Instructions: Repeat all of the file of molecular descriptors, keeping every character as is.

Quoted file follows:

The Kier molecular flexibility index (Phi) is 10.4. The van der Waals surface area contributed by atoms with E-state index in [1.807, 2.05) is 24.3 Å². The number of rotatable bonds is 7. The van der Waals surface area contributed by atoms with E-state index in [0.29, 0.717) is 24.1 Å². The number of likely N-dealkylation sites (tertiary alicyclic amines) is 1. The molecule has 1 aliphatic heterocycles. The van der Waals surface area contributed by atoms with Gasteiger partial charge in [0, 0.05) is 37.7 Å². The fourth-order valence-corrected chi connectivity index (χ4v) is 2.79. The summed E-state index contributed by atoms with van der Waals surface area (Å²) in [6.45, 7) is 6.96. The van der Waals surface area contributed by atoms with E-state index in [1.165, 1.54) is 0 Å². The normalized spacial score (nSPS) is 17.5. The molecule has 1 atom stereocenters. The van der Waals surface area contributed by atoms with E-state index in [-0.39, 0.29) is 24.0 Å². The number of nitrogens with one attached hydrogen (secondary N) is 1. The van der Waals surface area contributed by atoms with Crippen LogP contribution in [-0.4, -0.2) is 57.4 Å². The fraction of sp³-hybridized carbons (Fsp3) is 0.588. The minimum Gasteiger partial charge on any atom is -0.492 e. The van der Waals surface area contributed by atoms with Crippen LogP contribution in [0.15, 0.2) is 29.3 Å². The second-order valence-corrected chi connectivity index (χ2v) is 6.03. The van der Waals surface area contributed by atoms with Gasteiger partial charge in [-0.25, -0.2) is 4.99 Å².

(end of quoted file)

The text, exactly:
The Kier molecular flexibility index (Phi) is 10.4. The van der Waals surface area contributed by atoms with E-state index in [1.807, 2.05) is 24.3 Å². The number of rotatable bonds is 7. The van der Waals surface area contributed by atoms with E-state index in [0.29, 0.717) is 24.1 Å². The number of likely N-dealkylation sites (tertiary alicyclic amines) is 1. The molecule has 1 aliphatic heterocycles. The van der Waals surface area contributed by atoms with Gasteiger partial charge in [0, 0.05) is 37.7 Å². The fourth-order valence-corrected chi connectivity index (χ4v) is 2.79. The summed E-state index contributed by atoms with van der Waals surface area (Å²) in [6.45, 7) is 6.96. The van der Waals surface area contributed by atoms with E-state index in [1.165, 1.54) is 0 Å². The normalized spacial score (nSPS) is 17.5. The molecule has 1 atom stereocenters. The van der Waals surface area contributed by atoms with E-state index in [-0.39, 0.29) is 24.0 Å². The number of nitrogens with one attached hydrogen (secondary N) is 1. The van der Waals surface area contributed by atoms with Crippen LogP contribution in [-0.4, -0.2) is 57.4 Å². The fraction of sp³-hybridized carbons (Fsp3) is 0.588. The minimum Gasteiger partial charge on any atom is -0.492 e. The van der Waals surface area contributed by atoms with Crippen LogP contribution in [0.15, 0.2) is 29.3 Å². The second-order valence-corrected chi connectivity index (χ2v) is 6.03. The van der Waals surface area contributed by atoms with Gasteiger partial charge in [-0.25, -0.2) is 4.99 Å².